Real-Life Subject of The Blind Side Relates Her Family’s Experience
by Andrew Peters ’15
Collins Tuohy, adoptive sister of Michael Oher, gave an honest account of her family’s experiences as depicted in the Hollywood blockbuster, The Blind Side, to students on Oct. 17 in Cole Hall.
Tuohy laughingly told students that she receives all kinds of questions regarding her family, but there are always two that come up in every conversation: “What is everyone in your family doing now?” and “How accurate is the movie The Blind Side?” Tuohy emphasized that her family is doing great and added that she experienced “the most wonderful part” of her life as Oher helped the Baltimore Ravens win the Super Bowl in February.
Tuohy stressed that the message of the movie is 100 percent accurate, although there were some small liberties taken by Hollywood. For example, Tuohy made it clear that even though she did in the movie, she has never played volleyball, instead competing in track and field, especially pole-vaulting.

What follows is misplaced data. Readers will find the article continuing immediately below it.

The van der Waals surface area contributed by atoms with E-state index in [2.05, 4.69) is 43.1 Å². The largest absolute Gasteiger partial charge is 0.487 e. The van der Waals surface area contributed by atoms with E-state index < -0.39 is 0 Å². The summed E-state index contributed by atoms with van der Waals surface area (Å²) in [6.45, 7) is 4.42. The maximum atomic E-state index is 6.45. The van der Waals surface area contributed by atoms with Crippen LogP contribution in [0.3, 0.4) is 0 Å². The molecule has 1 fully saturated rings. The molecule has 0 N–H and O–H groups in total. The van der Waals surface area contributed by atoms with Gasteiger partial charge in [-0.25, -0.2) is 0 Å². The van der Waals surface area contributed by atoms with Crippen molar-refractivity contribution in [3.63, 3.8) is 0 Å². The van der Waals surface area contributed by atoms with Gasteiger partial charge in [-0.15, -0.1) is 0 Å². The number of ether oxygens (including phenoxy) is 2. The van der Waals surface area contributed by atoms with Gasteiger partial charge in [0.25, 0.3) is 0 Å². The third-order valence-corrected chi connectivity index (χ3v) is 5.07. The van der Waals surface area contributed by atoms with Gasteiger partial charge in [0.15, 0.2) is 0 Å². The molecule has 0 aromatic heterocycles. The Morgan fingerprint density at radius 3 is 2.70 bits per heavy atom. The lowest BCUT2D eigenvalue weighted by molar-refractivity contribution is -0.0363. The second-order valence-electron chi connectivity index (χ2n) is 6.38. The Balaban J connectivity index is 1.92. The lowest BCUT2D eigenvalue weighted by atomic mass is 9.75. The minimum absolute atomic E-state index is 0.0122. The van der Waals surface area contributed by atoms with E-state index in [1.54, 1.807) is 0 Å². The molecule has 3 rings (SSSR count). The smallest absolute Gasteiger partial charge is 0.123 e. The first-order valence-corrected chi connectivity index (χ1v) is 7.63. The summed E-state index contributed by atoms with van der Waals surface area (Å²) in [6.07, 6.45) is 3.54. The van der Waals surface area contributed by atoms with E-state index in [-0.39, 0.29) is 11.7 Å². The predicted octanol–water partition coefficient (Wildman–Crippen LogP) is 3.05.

Tuohy lightheartedly recounted another inaccuracy that her brother, Sean Jr. (SJ), saw in the movie. While being interviewed on ABC’s 20/20, SJ commented that 97 percent of the movie was accurate. Upon being pressed for the inaccurate 3 percent, he said, “Well, Sandra Bullock is way nicer than my mom.”
Originally, Bullock did not want to play LeAnn Tuohy because she felt that she might not do her character justice. It was not until Timothy Bourne, executive producer of The Blind Side, suggested a visit with LeAnn did Bullock begin to warm to the role, and once Bullock found out that both she and LeAnn were both crazy enough to keep their 9 millimeter handguns in the center console of their SUVs, she quickly accepted.
Tuohy’s story soon turned to the time that her family picked up Oher from the streets of Memphis, Tennessee. She emphasized how LeAnn had told her husband, Sean, to “turn around” not thinking that it would change their lives forever. When Oher came to their family, he had “zero value placed on him.” Every day, he walked Poplar Avenue, the busiest street in Memphis, and thousands of people unknowingly passed him. They never knew that they were passing a future NFL player.
Tuohy questioned, “If someone like Michael could have been missed, who else is falling through the cracks?”
Using her father’s words, Tuohy emphasized that “Michael was a gift to us,” and there is always something that you can do for someone else. She pushed students to look beyond and stop judging people because they do not dress well or because they work at McDonald’s. She challenged students to make a difference, saying, “When you leave tonight, stop and get to know someone that you did not know before; it may change your life.”